None of this is entirely new to him. Tebow played baseball until his senior year of high school, when he quit to focus on football. After a stellar career at Florida that ended in 2009, Tebow was selected by the Denver Broncos in the first round of the 2010 NFL draft and signed a five-year deal that guaranteed him $8.7 million. He was traded to the New York Jets in 2012 and spent brief stints with the New England Patriots and Philadelphia Eagles, but he was released before the 2015 season. He finished with a career record of 8-6 as a starting quarterback.

Tebow has since contributed to ESPN broadcasts, written an autobiography, grown his charity foundation and started playing professional baseball. When he began, it had been 11 years since he faced live pitching. Tebow acknowledged last week that he had a long way to go. Asked what model bat he uses, he smiled and looked at the cameras facing him in a news conference.

“I have no clue,” he said with a chuckle. “I’m still new to this.”

During spring training this year, Tebow peppered big league teammates like Jay Bruce and David Wright with questions. He asked center fielder Juan Lagares about his routes to fly balls. He spoke with pitchers Noah Syndergaard and Jacob deGrom about how they attack hitters. He texts former MLB sluggers Frank Thomas, Gary Sheffield and Ken Griffey Jr. for pointers.

“Gary will text me, ‘I just watched that at-bat. Get this down,’” Tebow says.

Tebow says he’s getting better with his jumps, especially when left-handed batters hit balls that tail. He’s learning to track baseballs near the outfield wall. He’s fine-tuning his two-strike approach, because he strikes out a lot.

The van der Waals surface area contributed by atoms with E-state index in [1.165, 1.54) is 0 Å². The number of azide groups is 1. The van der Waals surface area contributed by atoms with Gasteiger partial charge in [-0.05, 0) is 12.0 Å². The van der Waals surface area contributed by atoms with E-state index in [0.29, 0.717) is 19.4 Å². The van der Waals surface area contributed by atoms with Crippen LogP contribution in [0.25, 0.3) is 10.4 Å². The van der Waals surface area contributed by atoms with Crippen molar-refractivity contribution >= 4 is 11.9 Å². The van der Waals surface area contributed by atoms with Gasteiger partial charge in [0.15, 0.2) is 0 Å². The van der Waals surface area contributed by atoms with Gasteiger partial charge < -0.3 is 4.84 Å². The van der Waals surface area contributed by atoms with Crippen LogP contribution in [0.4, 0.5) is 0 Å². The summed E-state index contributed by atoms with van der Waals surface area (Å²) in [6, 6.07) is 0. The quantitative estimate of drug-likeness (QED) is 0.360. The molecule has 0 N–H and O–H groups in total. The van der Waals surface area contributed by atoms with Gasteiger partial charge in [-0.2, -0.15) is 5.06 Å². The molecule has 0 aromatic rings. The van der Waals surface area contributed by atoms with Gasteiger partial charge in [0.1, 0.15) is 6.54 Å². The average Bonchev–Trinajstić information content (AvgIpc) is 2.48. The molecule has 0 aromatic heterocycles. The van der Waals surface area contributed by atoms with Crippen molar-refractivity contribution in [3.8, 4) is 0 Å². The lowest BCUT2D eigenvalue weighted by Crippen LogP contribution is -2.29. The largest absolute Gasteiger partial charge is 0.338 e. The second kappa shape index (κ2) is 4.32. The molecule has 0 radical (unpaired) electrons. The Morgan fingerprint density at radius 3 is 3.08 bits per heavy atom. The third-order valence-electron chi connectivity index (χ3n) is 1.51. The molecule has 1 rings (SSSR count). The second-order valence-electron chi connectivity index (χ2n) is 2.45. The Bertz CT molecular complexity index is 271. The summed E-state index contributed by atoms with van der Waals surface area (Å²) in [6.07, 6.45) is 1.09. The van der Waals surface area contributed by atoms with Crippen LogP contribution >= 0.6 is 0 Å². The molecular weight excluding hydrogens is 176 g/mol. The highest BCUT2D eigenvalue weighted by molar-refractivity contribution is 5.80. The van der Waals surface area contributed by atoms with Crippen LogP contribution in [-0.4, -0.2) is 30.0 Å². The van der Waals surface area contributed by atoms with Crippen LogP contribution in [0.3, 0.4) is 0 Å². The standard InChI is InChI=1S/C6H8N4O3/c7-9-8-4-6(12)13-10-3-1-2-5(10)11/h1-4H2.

Being Tim Tebow, he is still attracting attention for his charisma and devout Christianity.

His walk-up song is “Whom Shall I Fear,” by Chris Tomlin, a Christian artist. On his bat is the Bible verse John 16:33.

He navigates the Eastern League with the courteous poise of a professional celebrity. He locks eyes with many of the fans for whom he signs pictures and baseballs, reflexively repeating “Nice to meet you” and “You’re so welcome.”

He doesn’t just get attention from fans. Opposing players ask about his college football days. When he’s at second base, infielders have told him that they found his book encouraging. Michael McHugh, the visiting clubhouse manager for the Portland Sea Dogs, said he was struck by how many times Tebow thanked him.

Rumble Ponies general manager John Bayne said attendance is only slightly up over the same period last season because the weather has been lousy. The reception away from Binghamton has been stronger, however. One team played the Florida Gators fight song when he approached the plate. In Hartford, Conn., near ESPN headquarters, Tebow’s on-air colleagues Scott Van Pelt, Trey Wingo, Mike Golic and Matthew Berry cheered him on as the Rumble Ponies played the Hartford Yard Goats.

In the end, what he’s doing now may not mean much. He could quit the game. But perhaps Tebow is pushing a reassessment of his baseball dream.

“This is not something that you pick up after 12 years that comes to you that fast,” Tebow said as he looked out to the field from the Rumble Ponies dugout. “But I feel like I’m adjusting, I’m getting there. This is something that I truly love.”